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Our holdings include hundreds of glass and film negatives/transparencies that we've scanned ourselves; in addition, many other photos on this site were extracted from reference images (high-resolution tiffs) in the Library of Congress research archive. (To query the database click here.) They are adjusted, restored and reworked by your webmaster in accordance with his aesthetic sensibilities before being downsized and turned into the jpegs you see here. All of these images (including "derivative works") are protected by copyright laws of the United States and other jurisdictions and may not be sold, reproduced or otherwise used for commercial purposes without permission.

© 2019 SHORPY INC.

[REV 25-NOV-2014]

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Heavy Lifting: 1910

Heavy Lifting: 1910

Cleveland, Ohio, circa 1910. "Brown hoist machines." 8x10 inch dry plate glass negative, Detroit Publishing Company. View full size.

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Looking at the locomotive on the left, I'm left to think that this is a conversion from a tank locomotive or camelback. The low slung boiler and high steam dome (as well as its position) suggest such a conversion, though I'm not sure which type.

Bridge Tramway Plant

"Brownhoist," Brown Hoisting Machinery Company, 1905.

Bridge Tramway Plants

A Bridge Tramway plant generally consists of three or four "Standard Bridges," mounted side by side on suitable rails, each machine operating one hatch of a vessel. Two of these bridges are supported at their back ends on a double back pier; the other bridge or bridges are supported singly on single back piers.

BRIDGE. The bridge-girders are built of steel and iron, of our patent construction, designed to give the maximum strength with the minimum weight of material, with all the members made of such shapes and so arranged in the trusses as to offer the least possible surface to wind-pressure. Owing to the exposed locations where these machines are generally used, the question of wind-pressure becomes of the greatest importance.

FRONT PIERS. Each bridge is supported in front by an independent single pier of "A-frame" construction, built of steel mounted on wheels, and running on a single line of rails; each bridge is connected to the front pier (and back pier) in such a manner as to permit the front end of the bridge to be "skewed" or moved sidewise, to suit the hatches of a vessel without moving the rear end. This front pier is generally arranged to be moved by handpower by means of cranks geared to the track-wheels; but this is also done by power when desired.

BACK PIERS. The back piers are built of steel and are mounted on wheels, and move on a track consisting of two lines of rails of suitable gauge, laid on the surface of wharf parallel to front of same. The back piers can be moved independently of the front piers by either hand or power. The double pier, containing the engine-house, is always moved by its own power.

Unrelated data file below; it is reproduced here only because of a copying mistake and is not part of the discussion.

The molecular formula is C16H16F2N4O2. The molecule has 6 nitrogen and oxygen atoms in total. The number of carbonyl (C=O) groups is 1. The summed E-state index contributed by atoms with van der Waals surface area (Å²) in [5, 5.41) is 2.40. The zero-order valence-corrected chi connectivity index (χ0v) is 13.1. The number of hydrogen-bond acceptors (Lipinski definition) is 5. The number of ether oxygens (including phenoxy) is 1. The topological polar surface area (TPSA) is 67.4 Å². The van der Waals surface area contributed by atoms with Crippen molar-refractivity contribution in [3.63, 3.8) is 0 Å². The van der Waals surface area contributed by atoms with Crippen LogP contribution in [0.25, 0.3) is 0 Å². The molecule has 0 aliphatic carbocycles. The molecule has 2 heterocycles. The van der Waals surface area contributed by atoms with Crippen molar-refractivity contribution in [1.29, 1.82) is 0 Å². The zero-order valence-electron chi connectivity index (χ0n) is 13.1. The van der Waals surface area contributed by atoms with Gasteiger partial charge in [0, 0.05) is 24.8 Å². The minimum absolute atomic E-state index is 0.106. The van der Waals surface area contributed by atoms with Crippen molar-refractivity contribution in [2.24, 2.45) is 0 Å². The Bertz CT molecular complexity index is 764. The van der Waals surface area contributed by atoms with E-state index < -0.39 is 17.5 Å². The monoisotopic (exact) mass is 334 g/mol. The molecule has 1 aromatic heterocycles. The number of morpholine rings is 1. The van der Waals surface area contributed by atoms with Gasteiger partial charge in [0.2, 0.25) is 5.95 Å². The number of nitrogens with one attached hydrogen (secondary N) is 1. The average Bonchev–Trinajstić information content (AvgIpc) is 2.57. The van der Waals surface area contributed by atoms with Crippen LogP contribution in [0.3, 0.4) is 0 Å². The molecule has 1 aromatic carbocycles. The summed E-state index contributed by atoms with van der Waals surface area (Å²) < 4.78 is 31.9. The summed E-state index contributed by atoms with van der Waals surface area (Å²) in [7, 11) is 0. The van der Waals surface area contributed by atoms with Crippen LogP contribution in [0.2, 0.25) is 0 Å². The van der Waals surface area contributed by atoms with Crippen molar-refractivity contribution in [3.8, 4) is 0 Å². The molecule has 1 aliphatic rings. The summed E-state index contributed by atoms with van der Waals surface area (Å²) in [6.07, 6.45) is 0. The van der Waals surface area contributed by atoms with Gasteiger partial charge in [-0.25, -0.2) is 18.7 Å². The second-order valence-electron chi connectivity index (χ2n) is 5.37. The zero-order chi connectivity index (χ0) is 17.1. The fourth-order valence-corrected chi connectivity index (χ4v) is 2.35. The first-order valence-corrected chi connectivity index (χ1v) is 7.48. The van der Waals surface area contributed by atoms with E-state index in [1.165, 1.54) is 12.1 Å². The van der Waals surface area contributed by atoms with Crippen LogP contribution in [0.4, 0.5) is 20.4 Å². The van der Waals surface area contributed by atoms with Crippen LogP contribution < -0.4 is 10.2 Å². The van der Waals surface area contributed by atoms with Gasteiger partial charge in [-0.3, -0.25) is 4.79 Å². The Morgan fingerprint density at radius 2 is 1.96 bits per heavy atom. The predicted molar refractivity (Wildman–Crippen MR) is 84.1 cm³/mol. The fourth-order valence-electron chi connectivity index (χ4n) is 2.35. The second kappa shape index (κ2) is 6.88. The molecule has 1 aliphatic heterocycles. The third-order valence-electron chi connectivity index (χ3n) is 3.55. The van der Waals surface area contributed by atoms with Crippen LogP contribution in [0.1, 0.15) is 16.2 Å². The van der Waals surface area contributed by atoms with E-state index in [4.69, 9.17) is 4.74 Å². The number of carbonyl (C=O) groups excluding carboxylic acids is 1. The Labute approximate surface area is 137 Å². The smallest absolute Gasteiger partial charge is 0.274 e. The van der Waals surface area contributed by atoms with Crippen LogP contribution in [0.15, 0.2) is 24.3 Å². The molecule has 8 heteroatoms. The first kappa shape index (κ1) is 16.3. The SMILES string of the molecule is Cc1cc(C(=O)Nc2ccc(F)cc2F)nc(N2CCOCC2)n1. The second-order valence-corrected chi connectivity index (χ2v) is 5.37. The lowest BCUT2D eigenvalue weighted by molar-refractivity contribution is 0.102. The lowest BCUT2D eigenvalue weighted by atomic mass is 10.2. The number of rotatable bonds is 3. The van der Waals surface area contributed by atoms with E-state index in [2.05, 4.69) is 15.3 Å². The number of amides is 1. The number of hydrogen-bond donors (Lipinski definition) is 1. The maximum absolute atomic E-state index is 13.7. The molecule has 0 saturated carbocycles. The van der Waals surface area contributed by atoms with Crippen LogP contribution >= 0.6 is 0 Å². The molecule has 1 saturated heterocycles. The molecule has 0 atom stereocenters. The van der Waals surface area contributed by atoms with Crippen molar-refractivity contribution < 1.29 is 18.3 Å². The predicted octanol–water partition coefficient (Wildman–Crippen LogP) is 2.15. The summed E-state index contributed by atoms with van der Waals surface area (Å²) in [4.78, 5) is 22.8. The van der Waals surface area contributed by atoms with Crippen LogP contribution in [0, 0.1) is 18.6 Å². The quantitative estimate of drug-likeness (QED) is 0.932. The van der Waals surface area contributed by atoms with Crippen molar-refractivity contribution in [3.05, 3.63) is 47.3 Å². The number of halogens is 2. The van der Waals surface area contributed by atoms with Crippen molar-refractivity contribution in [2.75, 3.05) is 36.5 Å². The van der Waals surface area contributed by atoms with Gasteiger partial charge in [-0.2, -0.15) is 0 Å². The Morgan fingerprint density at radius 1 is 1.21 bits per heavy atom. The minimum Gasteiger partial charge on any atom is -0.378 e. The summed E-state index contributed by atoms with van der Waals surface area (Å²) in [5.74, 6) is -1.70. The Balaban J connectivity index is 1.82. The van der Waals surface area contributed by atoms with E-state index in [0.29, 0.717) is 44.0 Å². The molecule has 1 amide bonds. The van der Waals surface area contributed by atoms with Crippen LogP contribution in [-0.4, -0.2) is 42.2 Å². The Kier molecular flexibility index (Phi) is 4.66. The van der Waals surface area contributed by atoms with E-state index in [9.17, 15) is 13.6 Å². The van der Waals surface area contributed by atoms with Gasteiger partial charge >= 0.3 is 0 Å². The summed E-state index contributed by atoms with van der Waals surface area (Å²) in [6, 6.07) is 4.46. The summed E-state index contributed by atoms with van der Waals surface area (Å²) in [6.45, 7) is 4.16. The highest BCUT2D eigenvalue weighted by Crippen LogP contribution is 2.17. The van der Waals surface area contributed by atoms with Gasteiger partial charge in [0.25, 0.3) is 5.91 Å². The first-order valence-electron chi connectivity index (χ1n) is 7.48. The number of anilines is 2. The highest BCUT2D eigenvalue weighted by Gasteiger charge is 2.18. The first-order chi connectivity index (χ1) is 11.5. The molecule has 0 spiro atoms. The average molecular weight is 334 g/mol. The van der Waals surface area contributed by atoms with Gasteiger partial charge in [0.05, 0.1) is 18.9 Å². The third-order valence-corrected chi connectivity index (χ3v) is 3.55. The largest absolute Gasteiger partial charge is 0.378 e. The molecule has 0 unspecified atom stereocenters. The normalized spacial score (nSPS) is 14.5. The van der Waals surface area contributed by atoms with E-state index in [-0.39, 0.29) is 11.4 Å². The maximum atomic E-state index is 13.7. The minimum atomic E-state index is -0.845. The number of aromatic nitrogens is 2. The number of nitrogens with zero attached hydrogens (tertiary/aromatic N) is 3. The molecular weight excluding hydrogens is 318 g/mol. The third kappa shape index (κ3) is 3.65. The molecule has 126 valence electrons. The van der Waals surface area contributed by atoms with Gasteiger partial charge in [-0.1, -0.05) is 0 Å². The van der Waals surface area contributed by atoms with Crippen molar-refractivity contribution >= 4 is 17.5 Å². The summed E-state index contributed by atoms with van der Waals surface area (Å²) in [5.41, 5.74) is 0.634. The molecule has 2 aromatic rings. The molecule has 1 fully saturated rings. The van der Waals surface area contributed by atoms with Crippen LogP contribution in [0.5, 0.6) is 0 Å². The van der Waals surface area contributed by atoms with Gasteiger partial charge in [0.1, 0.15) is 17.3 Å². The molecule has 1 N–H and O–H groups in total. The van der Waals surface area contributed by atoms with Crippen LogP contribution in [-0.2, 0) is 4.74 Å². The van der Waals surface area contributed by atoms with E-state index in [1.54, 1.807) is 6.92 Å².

HINGED APRON OVER VESSEL. Each machine is provided at its front end with a hinged apron of suitable length for extending the trolley tracks of the machine over the hatch of a vessel. This apron is hinged so that it can be raised in a vertical position when not in use, thereby keeping the front of the pier or dock entirely free and unobstructed, so that vessels with masts may come alongside. When the vessel is tied to the dock the aprons are lowered and adjusted to the hatches by moving the front piers. This hinged apron is generally raised by a hand-winch, but can be made to raise by power.

HOISTING- AND CONVEYING-MACHINE. This machine, also called the "trolley," runs along a track suspended from the bridge, between the girders, and from the farther end of the hinged apron, over the vessel, back to the rear end of the cantilever extension. This trolley, together with its suspended bottom block, hook, or grab-bucket, is attached to the hoisting- or pulling line, and its motions are under perfect control of the operator by means of suitable levers in the operator's house.


You have to love the Industrial Age, when machines were monsters and man was nothing more than their caretakers. It must have been a sight when all these machines were running. One really has to appreciate how things got done a hundred years ago.

SHORPY OLD PHOTO ARCHIVE | History in HD is a vintage photo archive featuring thousands of high-definition images from the 1850s to 1960s. (Available as fine-art prints from the Shorpy Archive.) The site is named after Shorpy Higginbotham, a teenage coal miner who lived 100 years ago.

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